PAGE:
Good Boy said...

Dear Mosharraf Zaidi,
May I say that you, sir, are one of the most confused columnists I have ever come across.
This is fantastic post by Ahsen and I totally agree with him.
The problem with you, sir, is that you seriously consider yourself to be a very smart chap, when the truth is, bhai Mosharraf, you are exactly the kind of cribber that you are accusing the liberals of being.
Bhai jaan, stop being so put off by the fan following and influence of columnists like Fasi Zaka, Irfan Hussain and NFP. You're just not in the same class, mate.
And please, it's a pain when you exhibit sarcasm. Just not your game.
Now, kindly respond to Ahsen's detailed post like a mature and honest gentleman.

naveed said...

@ Sakib Ahmad

"Take care not to sound as - in Danish's phrase - "Amreeka ka tattoo""

Perhaps you may also want to reflect how you come across. There was an air of self conscious superiority in this remark. Any one who does n't sound like the prevailing wisdom in Pakistan is a foreign agent or pleasing a foreign audience and looked at with suspicion. It's not enough to simply say that I don't share your views but it's important to throw abuse and question their sincerity to the country. This sort of mindset is contributing to a suffocating atmosphere.

Anonymous said...

Mushy Zaidi, why do you always make it a point to tell the world that you come on Geo TV?

Are you an idiot? Always thought you were, but this big?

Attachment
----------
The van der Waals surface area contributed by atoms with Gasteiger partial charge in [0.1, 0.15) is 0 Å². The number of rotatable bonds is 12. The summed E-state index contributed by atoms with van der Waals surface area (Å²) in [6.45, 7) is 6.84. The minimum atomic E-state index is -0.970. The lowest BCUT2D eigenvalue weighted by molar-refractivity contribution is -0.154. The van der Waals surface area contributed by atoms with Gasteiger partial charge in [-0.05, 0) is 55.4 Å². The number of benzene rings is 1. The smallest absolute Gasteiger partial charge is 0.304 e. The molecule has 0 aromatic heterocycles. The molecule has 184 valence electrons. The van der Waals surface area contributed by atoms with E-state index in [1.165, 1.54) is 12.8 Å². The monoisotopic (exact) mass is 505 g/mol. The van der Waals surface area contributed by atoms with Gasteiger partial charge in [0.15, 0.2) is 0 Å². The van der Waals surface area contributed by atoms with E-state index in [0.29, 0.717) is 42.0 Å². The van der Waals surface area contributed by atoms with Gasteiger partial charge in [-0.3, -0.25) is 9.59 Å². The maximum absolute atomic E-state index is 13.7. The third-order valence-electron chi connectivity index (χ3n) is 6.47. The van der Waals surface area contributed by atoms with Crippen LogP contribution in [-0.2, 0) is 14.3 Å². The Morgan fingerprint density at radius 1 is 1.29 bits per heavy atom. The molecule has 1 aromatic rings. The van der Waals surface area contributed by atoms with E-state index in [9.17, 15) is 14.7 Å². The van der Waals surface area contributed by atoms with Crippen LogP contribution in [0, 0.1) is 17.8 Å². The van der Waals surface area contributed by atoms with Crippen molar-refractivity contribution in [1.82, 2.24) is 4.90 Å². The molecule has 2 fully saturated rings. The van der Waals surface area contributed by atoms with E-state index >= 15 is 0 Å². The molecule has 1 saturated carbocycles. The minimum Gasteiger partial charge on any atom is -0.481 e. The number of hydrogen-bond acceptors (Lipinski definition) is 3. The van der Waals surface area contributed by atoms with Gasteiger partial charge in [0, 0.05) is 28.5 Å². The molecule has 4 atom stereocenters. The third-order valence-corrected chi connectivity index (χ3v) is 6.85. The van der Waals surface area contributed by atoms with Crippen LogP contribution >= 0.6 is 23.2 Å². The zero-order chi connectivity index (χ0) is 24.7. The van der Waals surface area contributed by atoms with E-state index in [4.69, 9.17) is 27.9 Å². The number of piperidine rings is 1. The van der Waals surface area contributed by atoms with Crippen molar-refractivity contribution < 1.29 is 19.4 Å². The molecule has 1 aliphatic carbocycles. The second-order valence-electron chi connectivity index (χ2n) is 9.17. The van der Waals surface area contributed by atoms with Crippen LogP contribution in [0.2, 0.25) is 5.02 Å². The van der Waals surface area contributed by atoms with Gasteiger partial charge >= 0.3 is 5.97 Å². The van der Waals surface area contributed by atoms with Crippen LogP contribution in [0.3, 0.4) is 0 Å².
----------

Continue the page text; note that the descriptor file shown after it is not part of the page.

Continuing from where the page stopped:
Sakib Ahmad said...

@Naveed: Don't they say that imitation is the highest form of flattery? Are you really unable to understand why the ice cold, airy fairy writings of Pakistan's self-styled liberals are unable to break through the confines of English speaking drawing rooms? Then read the following accounts taken from just ONE newspaper published today, full of warmth and oozing love for Pakistan and its people:;

Zubair Torwali said...

The few of us must band together or be damned for ever.

HJ123 said...

I am not as learned as some of the above posters but I do have a few questions for some of the liberals in this country:

1. Why do they bash mullahs (which they rightly should) but conveniently choose to ignore the draconian policies forced upon us by IMF and other financial institutions?

2. Why don't they advocate land reforms with as much vehemence?

3. Why don't they speak for the workers in factories, in farms?

4. Why don't they attack army operations in the North which have resulted in hundreds of civilian deaths? Indiscriminate bombing will never stop the Taliban, it will only make them stronger.

5. Why don't they strive for a genuine grassroots democracy? For instance, why don't they go build schools as vigourously as the militant Islamic parties build their madrassas?

Correct me if I am in some way wrong about any of the above things. But these are some of the reasons why I don't trust liberals in this country.

Anyway, I am new to this blog. It's brilliant! Keep up the good work.